How to improve stamina

Whether your goal is to increase your daily running mileage or total weekly miles, you can improve your running stamina by following an effective training program. The appropriate program combines weekly training runs and regular resistance training with proper nutrition, as each piece of the program provides an essential function in building stamina.


Step 1

Run more kilometer each week. You can increase your total running volume by increasing either the distance of each run or adding more runs. This allows your body to develop the systems needed to get more blood and oxygen to the muscles that are working. However, limit the increase to no more than 10 percent per week to allow the body time to adapt and reduce the risk of injury. In other words, if you run 15 km this week, you should aim to run no more than 16.5 km next week.


Step 2

Include one tempo run per week. A tempo run is done at approximately 80 to 90 percent of your maximum heart rate, or about 30 to 40 seconds slower than your 5k race pace, often described as “comfortably hard.” Tempo runs challenge the lactate threshold, or the point where the muscles become fatigued. With regular tempo runs, the body will adapt and the lactate threshold will become higher.


Step 3

Incorporate a resistance workout two to three times per week, focusing on all of the major muscles groups of the body. Resistance can come from free weights, machines, body weight or bands, depending on what is available. At a minimum, the strength program should include squats, push-ups and planks because the combination of these three exercises will strengthen all of the major muscles of the body. As time allows, additional benefit would be gained from including more muscle-specific exercises such as dead lifts, rows, biceps curls and triceps extensions. Increasing muscle strength and endurance trains the muscles to work longer before reaching fatigue and that translates to being able to run longer.

Step 4

Consume a nutritious diet, high in carbohydrates, moderate in protein and low in fat to ensure you have enough energy to complete your run. The diet of a runner should be made up of 60 to 70 percent carbohydrates, 12 to 15 percent from protein and no more than 30 percent from fat sources. Runners must also focus on staying well hydrated, drinking water regularly throughout the day and before, during and after workouts.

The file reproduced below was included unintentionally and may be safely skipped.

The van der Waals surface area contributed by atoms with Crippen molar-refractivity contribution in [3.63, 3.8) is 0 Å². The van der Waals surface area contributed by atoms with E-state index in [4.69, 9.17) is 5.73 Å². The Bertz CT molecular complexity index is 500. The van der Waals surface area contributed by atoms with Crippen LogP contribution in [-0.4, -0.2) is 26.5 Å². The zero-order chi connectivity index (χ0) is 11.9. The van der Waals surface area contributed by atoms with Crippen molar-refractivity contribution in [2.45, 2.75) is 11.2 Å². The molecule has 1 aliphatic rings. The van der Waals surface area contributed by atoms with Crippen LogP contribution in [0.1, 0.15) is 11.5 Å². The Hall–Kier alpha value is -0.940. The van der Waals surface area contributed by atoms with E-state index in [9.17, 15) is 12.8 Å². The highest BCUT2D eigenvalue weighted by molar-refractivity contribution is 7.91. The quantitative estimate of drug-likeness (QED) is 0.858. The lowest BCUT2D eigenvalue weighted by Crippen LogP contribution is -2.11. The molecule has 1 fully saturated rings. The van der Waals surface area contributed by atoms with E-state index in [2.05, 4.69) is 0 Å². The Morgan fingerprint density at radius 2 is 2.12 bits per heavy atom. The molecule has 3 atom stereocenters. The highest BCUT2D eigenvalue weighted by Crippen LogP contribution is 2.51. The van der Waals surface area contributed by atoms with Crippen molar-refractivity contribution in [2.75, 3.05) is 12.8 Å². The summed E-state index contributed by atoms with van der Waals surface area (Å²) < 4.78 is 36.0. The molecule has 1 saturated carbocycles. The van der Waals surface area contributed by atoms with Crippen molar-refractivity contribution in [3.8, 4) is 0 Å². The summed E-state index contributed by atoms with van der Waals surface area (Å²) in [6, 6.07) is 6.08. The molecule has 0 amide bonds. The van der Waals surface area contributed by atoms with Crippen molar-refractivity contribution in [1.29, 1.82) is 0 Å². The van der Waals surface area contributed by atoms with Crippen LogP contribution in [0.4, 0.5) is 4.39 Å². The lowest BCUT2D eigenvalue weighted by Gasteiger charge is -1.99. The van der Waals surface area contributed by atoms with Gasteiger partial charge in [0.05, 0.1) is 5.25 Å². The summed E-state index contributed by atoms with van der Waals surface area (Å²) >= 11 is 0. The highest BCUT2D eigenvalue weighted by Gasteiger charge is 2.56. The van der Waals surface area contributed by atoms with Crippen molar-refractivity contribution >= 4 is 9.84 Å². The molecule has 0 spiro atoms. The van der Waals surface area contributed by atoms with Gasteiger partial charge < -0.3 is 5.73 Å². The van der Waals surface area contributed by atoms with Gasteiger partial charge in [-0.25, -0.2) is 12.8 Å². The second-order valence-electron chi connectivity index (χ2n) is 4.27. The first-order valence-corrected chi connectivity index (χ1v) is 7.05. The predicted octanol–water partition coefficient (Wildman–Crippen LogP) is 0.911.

The best food for runners

The Best Foods For Runners

Runners by and large understand that food is fuel. They know that for energy and power and sustenance, they need calories and carbohydrates and protein. But that doesn’t mean they are the patron saints of nutrition. Runner standbys like pasta dinners, peanut butter-slathered bagels and neon-coloured sports drinks do not a balanced diet make.

In fact, says Liz Applegate, Ph.D., director of sports nutrition at the University of California Davis, with a little more attention to whole, real foods, runners don’t have to rely on energy drinks, bars and gels at all.

We asked the experts to tell us what should be considered the staples of a runner’s diet. And by runner, we mean you. Whether you’re the once-around-the-block type or a decorated marathoner, check out the picks below. (And click here for more detailed info on how much you should be aiming to get of the essential nutrients discussed below.)


Whole Grains

“Runners pretty much have it down that they need carbs, but the problem is getting quality carbs,” says Applegate. Instead of loading up on spaghetti for energy, she swears by black rice. When compared to its cousins white and brown rice, black rice takes the cake with more vitamin E and antioxidants, Health magazine reported. Susan Kleiner, Ph.D., RD, sports nutritionist for USANA Health Sciences, votes for quinoa, which even her culinarily-challenged NFL clients can prepare easily, she jokes. In addition to providing those whole-grain carbs, quinoa is also a complete protein, since it contains all nine essential amino acids.

Whole grains in general are also higher in fibre than white breads and pastas, so they’ll help you maintain a healthy gut. Just make sure to eat your most fibrous meals after you’re done working out for the day, since fibre is harder to digest, says Applegate, and the body isn’t meant to be digesting while exercising.

Lean Meat

While it isn’t for everyone, meat is an undeniably great source of protein — which speeds muscle recovery and growth — with about 20 to 25 grams per 3-ounce serving. (Vegetarians needn’t fret, there are many more protein options below.) Applegate recommends lean meat especially to female runners, since it’s also a great source of energy-boosting iron. Try it after your workout in a stir-fry with chinese cabbage, onion and carrots, she says, for a tasty dinner with lots of antioxidants that won’t take long to prepare, either.


When it comes to protein, eggs reign supreme. A single, large hard-boiled delight packs 6 grams of protein, plus additional nutrients you won’t get from any other protein sources, says Applegate.


One of those is choline, an often-overlooked B vitamin, says Kleiner. It plays a role in a key neurotransmitter in the brain that the body needs every single time you move, let alone run. Choline has also been linked to reduced inflammation, a plus for runners, and greater happiness!